Thursday, October 9, 2008

Sadly, many of the park's wildlife die in collisions with (speeding?) vehicles in the park, and the railroad takes it's toll as well.
Recently, this big bull moose met his end on the highway.

Although he will no longer roam the valleys in the park, others do benefit from his remains.

I managed to put up a camera to watch who came to the moose meat banquet.

Fortunately, some steps are being taken by the park to help alleviate the carnage on the roads,
This section of road is being twinned, and as part of the project, the road is fenced off, so wildlife should not be able to easily access the travel surface.

But, since they still have to travel from one side to the other, numerous types of wildlife crossings are built into the design.

Many are various forms of culverts and underpasses, but some animals to not adapt well to tunnels, so several overpasses are constructed as well.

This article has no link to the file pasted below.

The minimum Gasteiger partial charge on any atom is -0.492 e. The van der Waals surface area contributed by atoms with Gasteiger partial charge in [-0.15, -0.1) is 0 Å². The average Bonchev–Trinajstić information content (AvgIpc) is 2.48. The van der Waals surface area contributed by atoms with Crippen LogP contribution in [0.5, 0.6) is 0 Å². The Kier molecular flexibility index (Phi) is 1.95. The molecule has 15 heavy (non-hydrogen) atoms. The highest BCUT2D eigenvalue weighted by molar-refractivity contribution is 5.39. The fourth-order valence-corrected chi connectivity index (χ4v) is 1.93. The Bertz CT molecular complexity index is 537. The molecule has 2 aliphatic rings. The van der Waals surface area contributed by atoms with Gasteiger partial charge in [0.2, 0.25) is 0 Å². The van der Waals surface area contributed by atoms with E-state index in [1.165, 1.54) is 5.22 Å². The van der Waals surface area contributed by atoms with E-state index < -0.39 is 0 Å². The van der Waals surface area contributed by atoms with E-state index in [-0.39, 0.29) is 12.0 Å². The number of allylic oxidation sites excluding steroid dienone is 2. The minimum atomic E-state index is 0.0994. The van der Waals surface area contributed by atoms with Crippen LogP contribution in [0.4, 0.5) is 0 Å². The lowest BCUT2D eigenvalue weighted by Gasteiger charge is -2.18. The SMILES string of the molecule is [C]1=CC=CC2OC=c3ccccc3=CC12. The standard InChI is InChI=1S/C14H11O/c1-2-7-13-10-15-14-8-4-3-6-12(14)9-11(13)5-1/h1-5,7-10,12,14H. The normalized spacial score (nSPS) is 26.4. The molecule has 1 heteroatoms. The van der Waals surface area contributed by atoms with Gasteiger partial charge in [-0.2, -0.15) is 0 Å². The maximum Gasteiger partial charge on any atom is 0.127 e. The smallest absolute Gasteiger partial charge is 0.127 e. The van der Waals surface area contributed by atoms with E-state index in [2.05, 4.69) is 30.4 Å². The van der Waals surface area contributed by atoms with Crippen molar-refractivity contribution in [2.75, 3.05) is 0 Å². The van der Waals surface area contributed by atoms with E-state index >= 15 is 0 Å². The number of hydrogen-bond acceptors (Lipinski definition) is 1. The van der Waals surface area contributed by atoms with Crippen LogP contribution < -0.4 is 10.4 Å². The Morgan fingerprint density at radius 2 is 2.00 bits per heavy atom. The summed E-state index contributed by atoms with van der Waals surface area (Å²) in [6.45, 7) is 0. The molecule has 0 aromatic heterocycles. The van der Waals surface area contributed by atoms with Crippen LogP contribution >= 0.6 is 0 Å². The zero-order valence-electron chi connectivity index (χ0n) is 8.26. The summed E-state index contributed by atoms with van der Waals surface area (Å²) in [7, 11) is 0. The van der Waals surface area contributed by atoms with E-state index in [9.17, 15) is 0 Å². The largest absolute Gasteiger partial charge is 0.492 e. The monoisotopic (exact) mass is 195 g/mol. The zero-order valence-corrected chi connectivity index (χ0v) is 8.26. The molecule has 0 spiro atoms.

In these photos, such an overpass is under construction. When finished, wildlife will be able to cross the highway high above the traffic.
In this image I borrowed from News of Interest TV, you can see one of the completed overpasses that was constructed about 10 years ago.
It's been quiet on the RV front, but I did manage to drag the new fifth wheel for a couple nights close to home.

1 comment:

  1. Is it just me, or does there seem to be fewer amimals along the highways through the parks than there used to be? Not that many years ago, travelling through Banff and Jasper, you could see many types of animals along the road. Have they learned to stay further back or are the parks people encouraging them to stay off the road-sides. Either way, I hope staying away from the roads is helping cut down on the deaths of the animals.